string webId = dlNode.Attributes[“WebId”].Value;

updates.AppendLine(“Opening folder ” + documentLibraryName + ” GUID=” + documentLibraryGUID);
txtOutput.Text = updates.ToString();

// create ViewFields CAML
XmlDocument viewFieldsDoc = new XmlDocument();
XmlNode ViewFields = AddXmlElement(viewFieldsDoc, “ViewFields”, “”);
AddFieldRef(ViewFields, “GUID”);
AddFieldRef(ViewFields, “ContentType”);
AddFieldRef(ViewFields, “BaseName”);
AddFieldRef(ViewFields, “Modified”);
AddFieldRef(ViewFields, “EncodedAbsUrl”);
AddFieldRef(ViewFields, “WikiField”);
AddFieldRef(ViewFields, “LinkFilename”);
//viewFieldsDoc.Save(@”c:\viewFields.xml”); // for debug

// create QueryOptions CAML
XmlDocument queryOptionsDoc = new XmlDocument();
XmlNode QueryOptions = AddXmlElement(queryOptionsDoc, “QueryOptions”, “”);
AddXmlElement(QueryOptions, “Folder”, documentLibraryName);
AddXmlElement(QueryOptions, “IncludeMandatoryColumns”, “FALSE”);
// this element is the key to getting the full recusive list
XmlNode node = AddXmlElement(QueryOptions, “ViewAttributes”, “”);
AddXmlAttribute(node, “Scope”, “Recursive”);
queryOptionsDoc.Save(@”c:\queryOptions.xml”); // for debug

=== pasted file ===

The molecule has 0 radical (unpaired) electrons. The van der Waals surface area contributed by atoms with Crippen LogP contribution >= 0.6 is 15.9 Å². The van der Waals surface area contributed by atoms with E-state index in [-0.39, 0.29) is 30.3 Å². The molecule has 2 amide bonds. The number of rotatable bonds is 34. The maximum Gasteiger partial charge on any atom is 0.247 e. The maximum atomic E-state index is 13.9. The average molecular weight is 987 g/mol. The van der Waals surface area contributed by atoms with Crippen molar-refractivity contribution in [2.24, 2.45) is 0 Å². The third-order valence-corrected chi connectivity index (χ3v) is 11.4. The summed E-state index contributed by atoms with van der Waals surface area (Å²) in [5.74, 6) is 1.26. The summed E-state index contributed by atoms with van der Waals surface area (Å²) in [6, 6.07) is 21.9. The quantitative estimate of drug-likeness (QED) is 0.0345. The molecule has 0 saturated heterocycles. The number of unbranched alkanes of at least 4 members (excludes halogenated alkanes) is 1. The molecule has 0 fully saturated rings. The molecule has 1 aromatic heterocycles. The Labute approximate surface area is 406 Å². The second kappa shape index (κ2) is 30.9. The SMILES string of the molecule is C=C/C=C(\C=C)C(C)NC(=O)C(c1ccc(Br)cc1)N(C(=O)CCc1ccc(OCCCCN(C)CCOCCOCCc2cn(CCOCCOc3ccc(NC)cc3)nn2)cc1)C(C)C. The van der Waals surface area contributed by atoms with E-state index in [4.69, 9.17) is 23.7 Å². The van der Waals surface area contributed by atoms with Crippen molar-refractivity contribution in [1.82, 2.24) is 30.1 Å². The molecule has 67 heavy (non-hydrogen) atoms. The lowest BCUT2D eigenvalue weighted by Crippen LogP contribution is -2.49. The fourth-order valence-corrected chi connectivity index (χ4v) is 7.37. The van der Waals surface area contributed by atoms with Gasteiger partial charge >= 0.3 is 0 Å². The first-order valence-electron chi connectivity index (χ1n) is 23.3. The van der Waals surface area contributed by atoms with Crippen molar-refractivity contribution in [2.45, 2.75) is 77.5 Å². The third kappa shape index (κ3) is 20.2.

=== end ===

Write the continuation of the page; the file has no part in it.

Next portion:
//Create Query CAML
XmlDocument queryDoc = new XmlDocument();
XmlNode Query = AddXmlElement(queryDoc, “Query”, “”);

// obtain the list of items in the document library
XmlNode listContent = wsList.GetListItems(documentLibraryGUID, null, Query, ViewFields, rowLimit, QueryOptions, webId);

XmlDocument xmlResultsDoc = new XmlDocument();
xmlResultsDoc.LoadXml(listContent.OuterXml);
ns = new XmlNamespaceManager(xmlResultsDoc.NameTable);
ns.AddNamespace(“z”, “#RowsetSchema”);
// xmlResultsDoc.Save(@”c:\listContent.xml”); // for debug

XmlNodeList rows = xmlResultsDoc.SelectNodes(“//z:row”, ns);
if (rows.Count == 0)
{
updates.AppendLine(“No content found”);
txtOutput.Text = updates.ToString();

}
foreach (XmlNode row in rows)
{
htmlBody = beforeText;

wikiPageName = txtDestination.Text + “\\” + row.Attributes.GetNamedItem(“ows_LinkFilename”).Value.Replace(“.aspx”, “.html”);
wikiBody = row.Attributes.GetNamedItem(“ows_WikiField”).Value;

htmlBody += wikiBody;
htmlBody += afterText;
WriteFile(wikiPageName, wikiBody);

}
}
updates.AppendLine(“Done”);
txtOutput.Text = updates.ToString();
}

private void WriteFile(string name, string body)
{
StreamWriter sw = new StreamWriter(name);
sw.WriteLine(htmlBody);
sw.Close();
}

public static XmlNode AddXmlElement(XmlNode parent, string elementName, string elementValue)
{
XmlNode element = parent.AppendChild(parent.OwnerDocument.CreateNode(XmlNodeType.Element, elementName, “”));
if (elementValue != “”)
element.InnerText = elementValue;
return (element);
}

public static XmlNode AddXmlElement(XmlDocument parent, string elementName, string elementValue)
{
XmlNode element = parent.AppendChild(parent.CreateNode(XmlNodeType.Element, elementName, “”));